Bathe in your breakfast. Although oatmeal is a centuries-old skin soother, researchers only recently recognized the avenanthramides in oats as the key compounds that calm inflamed, itchy skin. Put whole oats in a clean, dry sock. Seal the open end with a rubber band, and then drop the sock into a warm or hot bath. Soak yourself for 15 to 20 minutes. (Winterize your skin care routine with our best cold-weather tips.)
If you suffer from anxiety, it could pay off to try meditation before you start popping pills–here’s how. Chronic stress has been linked to people with increased risk of Heart Disease, weight gain, sleep problems, and memory and concentration impairment. In studies, daily meditation has also been proven to help manage the symptoms of anxiety disorders, sleep disorders, depression, heart disease, and cancer. Translation: Meditation actually works, so you should try it.
This book is beautiful put together and so easy to follow and understand. My children and I are studying how to use natural products to heal all our random ailments. We are slowly working toward a more holistic approach to health and this has been a big help. I love how the recipes are so easy to follow and the ingredients are pretty basic and readily available. I look forward to trying the teas and herbal remedies provided. The layout is well done and the overall reading of this did not leave me confused but satisfied that I can dive into this without having advanced degrees in this field.

Take two enteric-coated peppermint capsules (500 mg each) three times daily. Peppermint kills bacteria that cause bloating and relaxes gastrointestinal muscles for smoother, spasm-free digestion. The enteric coating prevents capsules from opening in the stomach and increasing discomfort by causing heartburn and indigestion. The peppermint releases and goes to work lower in the gastrointestinal tract, where gas-plagued people need it most. (See what your gas is trying to tell you.)
Two naturopathic doctors, Michael Murray and Joseph Pizzorno, explain how natural therapies are used to treat common health conditions. In "The Encyclopedia of Natural Medicine," they provide tips for living a healthy lifestyle and using supplements and botanical medicines. The doctors give examples of how holistic medicine can be effective, using information from scientific studies.

Ask around like we did and sure enough you begin to acquire a valuable database of folk remedies. Everyone we asked had a home remedy or two; a grandmother's remedy to cure gout (apple cider vinegar), a sister's Ayurvedic remedy to stop diarrhea within minutes (turmeric), an old Mexican cure for a nagging cough (garlic). Thrilled to have this treasure chest of recipes to cure acute and chronic conditions, we started to post these remedies on Earth Clinic back in 1999. Not long after that, our readers started responding with their own family remedies. If you don't see what you're looking for in this Home Remedies section, please check out our extensive Ailments section.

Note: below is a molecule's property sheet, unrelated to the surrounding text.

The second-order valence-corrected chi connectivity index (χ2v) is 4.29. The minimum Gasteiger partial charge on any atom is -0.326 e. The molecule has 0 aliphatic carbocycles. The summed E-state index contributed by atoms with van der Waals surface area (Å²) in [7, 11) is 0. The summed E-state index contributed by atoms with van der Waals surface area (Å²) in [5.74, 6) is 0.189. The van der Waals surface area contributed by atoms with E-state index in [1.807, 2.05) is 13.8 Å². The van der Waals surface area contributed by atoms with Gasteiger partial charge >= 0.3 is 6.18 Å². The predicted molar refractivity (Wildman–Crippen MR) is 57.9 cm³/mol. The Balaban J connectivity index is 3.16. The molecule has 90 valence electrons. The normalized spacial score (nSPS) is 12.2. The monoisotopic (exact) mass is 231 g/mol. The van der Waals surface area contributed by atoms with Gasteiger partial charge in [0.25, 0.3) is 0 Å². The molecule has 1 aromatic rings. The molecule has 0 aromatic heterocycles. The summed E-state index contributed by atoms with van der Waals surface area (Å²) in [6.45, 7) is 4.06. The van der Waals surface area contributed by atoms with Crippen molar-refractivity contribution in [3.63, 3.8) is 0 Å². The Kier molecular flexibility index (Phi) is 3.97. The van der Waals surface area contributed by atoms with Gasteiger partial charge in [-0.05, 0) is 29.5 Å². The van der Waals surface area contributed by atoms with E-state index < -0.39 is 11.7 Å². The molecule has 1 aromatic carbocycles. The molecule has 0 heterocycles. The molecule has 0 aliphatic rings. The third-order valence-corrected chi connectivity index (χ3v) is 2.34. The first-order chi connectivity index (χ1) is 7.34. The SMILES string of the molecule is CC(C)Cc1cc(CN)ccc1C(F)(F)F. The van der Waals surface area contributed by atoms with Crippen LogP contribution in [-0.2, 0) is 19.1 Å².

Acid reflux—which occurs when acids produced by your stomach make their way into the throat—is a common cause of a sore throat, Dr. Comer says. That means anything you do to stoke acid reflux could prolong or worsen a sore throat. For that reason, Dr. Comer recommends avoiding soda, fried foods, and citrus fruits like oranges and lemons. Also, skip food altogether for an hour before bed. Eating before you lie down can promote reflux and heartburn.
I absolutely recommend "Herbal Medicine: Natural Remedies" to everyone, except advanced herbalists and those who are very experienced and knowledgeable about different herbs, DIY recipes, and herbal remedies. For those people, this may be a bit too simplified. But for everyone else, this is really cool, fascinating stuff that is very correct in its information.
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Ready to unlock the power to heal yourself? Confused by official guidelines that don't seem to pertain to you? Not sure if alternative therapies can help? Ready to take the integrative medicine plunge? Then The Doctor's Book of Natural Health Remedies by Peg Moline is a great place to start that journey. From Chinese Medicine to herbs to supplements the Doctor's Book can help you decide what could work and what might not. Backed by the latest research by the leading doctors in a variety of fields the Doctor's Book is user friendly (it'll be your go to reference), chock full of pictures, illustrations, tips, a handy list of dos and don'ts and an appendix that helps take the mystery out deciding what could put you and the glorious path to a healthier happier you. Get the Doctor' s Book.
It’s been used for thousands of years in Asian medicine to treat stomachaches, diarrhea, and nausea, and studies show that it works for nausea and vomiting. There’s some evidence that it might help with menstrual cramps, too. But it’s not necessarily good for everyone. Some people get tummy trouble, heartburn, diarrhea, and gas because of it, and it may affect how some medications work. So talk to your doctor, and use it with care.
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